Each resident will examine gross surgical specimens following their removal, including microscopic examination of pathological and normal tissue. Residents must participate in autopsies. Special radiological procedures are taught involving an understanding of ultrasonography and CT scanning. Residents must correlate patient examinations with radiology findings, including discussion with attending Radiologists. By the end of year 1, residents must be able to evaluate a pre-operative chest film and read all x-ray films prior to surgery. Specific reading assignments and indications for procedures will be covered. Residents are exposed to radiation oncology, including a linear accelerator and betatron.
The resident will learn pre-op anesthetic evaluation as well as pre-op anesthetic orders. He/she will learn induction, intubation, and spinal anesthesia, as well as examine all surgical patients, pre- and post-operatively. The resident will evaluate anesthesia risk (R/R both surgical and anesthetic management of unconscious patient), including emphasis on anaphylactic reaction, local anesthesia, and epidural anesthesia.
During the residents second year, considerable time will be spent in the operating room to learn assisting, surgical principles, surgical techniques, and performing minor surgeries. Ten months will be spent with general surgeons with adequate time in vascular, plastics, urology, cardiothoracic, head and neck surgery, and endoscopic procedures. Two months are spent at Akron City Hospital in Trauma Surgery and in the Surgical ICU.
The resident's main emphasis during year three is in surgical assisting and performing surgery under supervision. Six months will be spent in general surgical rotation. The resident will be given considerable responsibility in pre- and post-operative management. Rotations are to include 2 months of pediatrics and burn care at Akron Children's Hospital and three months at Robinson Memorial Hospital, for focused training in hepato-biliary, colorectal, and breast disease. There is a 1 month surgical selective offered during year 3 to allow for rotations in the residents' area of interest or desired fellowship training.
The fourth year is spent performing major surgery under supervision. The resident will be assigned cases for total surgical care based on level of competency. A period of eight months is spent in general surgery and the surgical subspecialties. Three months are spent at Robinson Memorial Hospital for advanced care in abdominal and colorectal disease management. A one month surgical selective is offered during this year for interested areas of training. During year 4, each resident will continue to expand his/her knowledge base in the same areas encountered during the first three years of residency. He/she will also assume additional responsibilities of surgical boarding and instructing the junior residents and medical students in the surgical care of patients.
During this year, each resident is taught advanced surgical skills and assumes a majority of the care of patients, with appropriate attending physician supervision. The senior resident spends the entire training year at WRH, with preference given to his/her participation in selected operative interventions. These experiences are based on the needs of the resident, in areas where he/she feels that exposure will help prepare him/her for private practice or fellowship. A close working relationship is developed between attending physician and resident, with dependence on each for competent patient care and a quality educational experience.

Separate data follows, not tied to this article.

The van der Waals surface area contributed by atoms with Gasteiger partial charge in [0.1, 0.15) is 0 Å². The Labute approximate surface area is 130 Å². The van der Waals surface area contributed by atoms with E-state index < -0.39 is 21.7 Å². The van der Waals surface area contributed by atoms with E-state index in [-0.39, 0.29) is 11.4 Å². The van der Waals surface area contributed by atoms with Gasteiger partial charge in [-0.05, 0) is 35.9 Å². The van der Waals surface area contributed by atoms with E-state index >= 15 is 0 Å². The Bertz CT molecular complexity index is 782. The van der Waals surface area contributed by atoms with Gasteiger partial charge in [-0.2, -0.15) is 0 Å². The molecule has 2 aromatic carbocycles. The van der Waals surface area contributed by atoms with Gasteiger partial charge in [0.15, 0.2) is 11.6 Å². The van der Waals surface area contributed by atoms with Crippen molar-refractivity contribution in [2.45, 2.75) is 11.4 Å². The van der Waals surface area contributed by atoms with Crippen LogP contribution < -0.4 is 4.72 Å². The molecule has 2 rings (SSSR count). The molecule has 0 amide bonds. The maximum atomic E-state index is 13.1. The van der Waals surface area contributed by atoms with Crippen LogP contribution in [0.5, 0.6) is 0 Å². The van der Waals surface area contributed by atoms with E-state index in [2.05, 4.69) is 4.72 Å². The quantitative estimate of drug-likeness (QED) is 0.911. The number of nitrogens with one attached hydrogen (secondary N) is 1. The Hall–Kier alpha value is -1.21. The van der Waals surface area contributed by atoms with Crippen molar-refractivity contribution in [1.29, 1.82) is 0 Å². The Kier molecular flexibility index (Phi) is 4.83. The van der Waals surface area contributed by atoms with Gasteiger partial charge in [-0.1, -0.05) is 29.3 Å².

Throughout each year, there are numerous didactic activities which are required. Through a statewide affiliation, there are monthly Resident Program and Advisory Committee (RPAC) educational meetings, which cover practice management, evidence-based medicine, trauma, transplant, and research skills. These sessions are collaborated by the Ohio University College of Osteopathic Medicine and CORE General Surgery Residency programs from across the state of Ohio.
There are weekly board review in which residents from multiple Akron area training programs review a selected surgical text. The text reviewed, as well as the accompanying board review is chosen on a yearly basis, and the session is supervised by multiple surgical attending physician faculty. All residents must participate in the ACOS General Service In-Service Exam yearly.
All WRH residents must attend both a monthly tumor board session and mortality review conference. These review any surgical oncologic cases as well as any pre-operative diagnostic challenges for current cases. There is attendance by the primary care physician, as well as all disciplines involved in the patient care plan including radiology, oncology, radiation oncology, pathology, and surgery.
There is also noon lecture, grand rounds, OMM, and morning report lectures each Tuesday through Thursday on a rotating basis.
General Surgery Didactics 2015-2016
Rick Gemma, DO Program Director Western Reserve Hospital, General Surgery
Nathan Cain, DOPGY-IV
Ohio University College of Osteopathic Medicine
Travis Dugger, DOPGY-IV
Maureen Cheung, DOPGY-III
Logan Mellert, DOPGY-III
Ohio University of Osteopathic Medicine
Roxanne McMillan, DOPGY-II
Lake Erie College of Osteopathic Medicine
Shawn Clark, DOPGY-II
Chase Beach, DOPGY-I
Jilian Nicholas, DOPGY-I
West Virginia School of Osteopathic Medicine